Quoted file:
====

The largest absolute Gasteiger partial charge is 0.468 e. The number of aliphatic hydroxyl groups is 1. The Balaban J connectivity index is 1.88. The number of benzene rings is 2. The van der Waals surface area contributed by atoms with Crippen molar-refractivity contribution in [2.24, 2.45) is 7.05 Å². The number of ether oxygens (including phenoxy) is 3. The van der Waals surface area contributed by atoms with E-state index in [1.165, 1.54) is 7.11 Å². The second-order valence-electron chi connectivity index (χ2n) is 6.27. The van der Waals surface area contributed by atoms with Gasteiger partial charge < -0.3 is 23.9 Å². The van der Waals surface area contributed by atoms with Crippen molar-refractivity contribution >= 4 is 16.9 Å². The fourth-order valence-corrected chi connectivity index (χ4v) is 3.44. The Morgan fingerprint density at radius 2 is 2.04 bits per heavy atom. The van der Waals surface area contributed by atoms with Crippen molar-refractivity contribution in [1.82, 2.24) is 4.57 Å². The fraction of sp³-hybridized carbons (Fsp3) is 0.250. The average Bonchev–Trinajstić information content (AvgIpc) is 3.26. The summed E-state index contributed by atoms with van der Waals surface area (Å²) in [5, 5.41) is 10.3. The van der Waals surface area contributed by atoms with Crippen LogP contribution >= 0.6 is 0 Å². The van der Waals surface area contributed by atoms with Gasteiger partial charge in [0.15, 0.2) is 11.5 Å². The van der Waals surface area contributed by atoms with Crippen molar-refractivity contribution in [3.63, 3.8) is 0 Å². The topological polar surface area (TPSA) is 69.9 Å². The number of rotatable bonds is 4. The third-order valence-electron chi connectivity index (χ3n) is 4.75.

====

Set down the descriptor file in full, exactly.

The largest absolute Gasteiger partial charge is 0.468 e. The number of aliphatic hydroxyl groups is 1. The Balaban J connectivity index is 1.88. The number of benzene rings is 2. The van der Waals surface area contributed by atoms with Crippen molar-refractivity contribution in [2.24, 2.45) is 7.05 Å². The number of ether oxygens (including phenoxy) is 3. The van der Waals surface area contributed by atoms with E-state index in [1.165, 1.54) is 7.11 Å². The second-order valence-electron chi connectivity index (χ2n) is 6.27. The van der Waals surface area contributed by atoms with Gasteiger partial charge < -0.3 is 23.9 Å². The van der Waals surface area contributed by atoms with Crippen molar-refractivity contribution >= 4 is 16.9 Å². The fourth-order valence-corrected chi connectivity index (χ4v) is 3.44. The Morgan fingerprint density at radius 2 is 2.04 bits per heavy atom. The van der Waals surface area contributed by atoms with Crippen molar-refractivity contribution in [1.82, 2.24) is 4.57 Å². The fraction of sp³-hybridized carbons (Fsp3) is 0.250. The average Bonchev–Trinajstić information content (AvgIpc) is 3.26. The summed E-state index contributed by atoms with van der Waals surface area (Å²) in [5, 5.41) is 10.3. The van der Waals surface area contributed by atoms with Crippen LogP contribution >= 0.6 is 0 Å². The van der Waals surface area contributed by atoms with Gasteiger partial charge in [0.15, 0.2) is 11.5 Å². The van der Waals surface area contributed by atoms with Crippen molar-refractivity contribution in [3.63, 3.8) is 0 Å². The topological polar surface area (TPSA) is 69.9 Å². The number of rotatable bonds is 4. The third-order valence-electron chi connectivity index (χ3n) is 4.75.